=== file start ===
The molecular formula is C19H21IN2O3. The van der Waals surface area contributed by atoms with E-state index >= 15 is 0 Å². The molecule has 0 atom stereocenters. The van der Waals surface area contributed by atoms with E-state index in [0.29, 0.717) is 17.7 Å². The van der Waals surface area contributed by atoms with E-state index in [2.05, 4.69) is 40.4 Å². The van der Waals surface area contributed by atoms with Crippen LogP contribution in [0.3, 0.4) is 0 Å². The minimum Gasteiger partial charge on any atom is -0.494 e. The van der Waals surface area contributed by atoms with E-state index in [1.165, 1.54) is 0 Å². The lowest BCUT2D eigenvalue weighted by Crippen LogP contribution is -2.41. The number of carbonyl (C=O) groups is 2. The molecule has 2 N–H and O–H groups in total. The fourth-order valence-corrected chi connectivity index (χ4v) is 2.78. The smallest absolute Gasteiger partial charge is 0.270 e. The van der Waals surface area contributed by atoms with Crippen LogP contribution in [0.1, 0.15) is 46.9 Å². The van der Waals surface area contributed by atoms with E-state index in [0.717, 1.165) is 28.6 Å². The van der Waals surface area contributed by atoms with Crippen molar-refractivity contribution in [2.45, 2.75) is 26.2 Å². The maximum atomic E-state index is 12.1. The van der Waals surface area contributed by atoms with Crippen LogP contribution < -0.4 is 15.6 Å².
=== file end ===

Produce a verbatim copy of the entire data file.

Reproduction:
The molecular formula is C19H21IN2O3. The van der Waals surface area contributed by atoms with E-state index >= 15 is 0 Å². The molecule has 0 atom stereocenters. The van der Waals surface area contributed by atoms with E-state index in [0.29, 0.717) is 17.7 Å². The van der Waals surface area contributed by atoms with E-state index in [2.05, 4.69) is 40.4 Å². The van der Waals surface area contributed by atoms with Crippen LogP contribution in [0.3, 0.4) is 0 Å². The minimum Gasteiger partial charge on any atom is -0.494 e. The van der Waals surface area contributed by atoms with E-state index in [1.165, 1.54) is 0 Å². The lowest BCUT2D eigenvalue weighted by Crippen LogP contribution is -2.41. The number of carbonyl (C=O) groups is 2. The molecule has 2 N–H and O–H groups in total. The fourth-order valence-corrected chi connectivity index (χ4v) is 2.78. The smallest absolute Gasteiger partial charge is 0.270 e. The van der Waals surface area contributed by atoms with Crippen LogP contribution in [0.1, 0.15) is 46.9 Å². The van der Waals surface area contributed by atoms with E-state index in [0.717, 1.165) is 28.6 Å². The van der Waals surface area contributed by atoms with Crippen molar-refractivity contribution in [2.45, 2.75) is 26.2 Å². The maximum atomic E-state index is 12.1. The van der Waals surface area contributed by atoms with Crippen LogP contribution < -0.4 is 15.6 Å².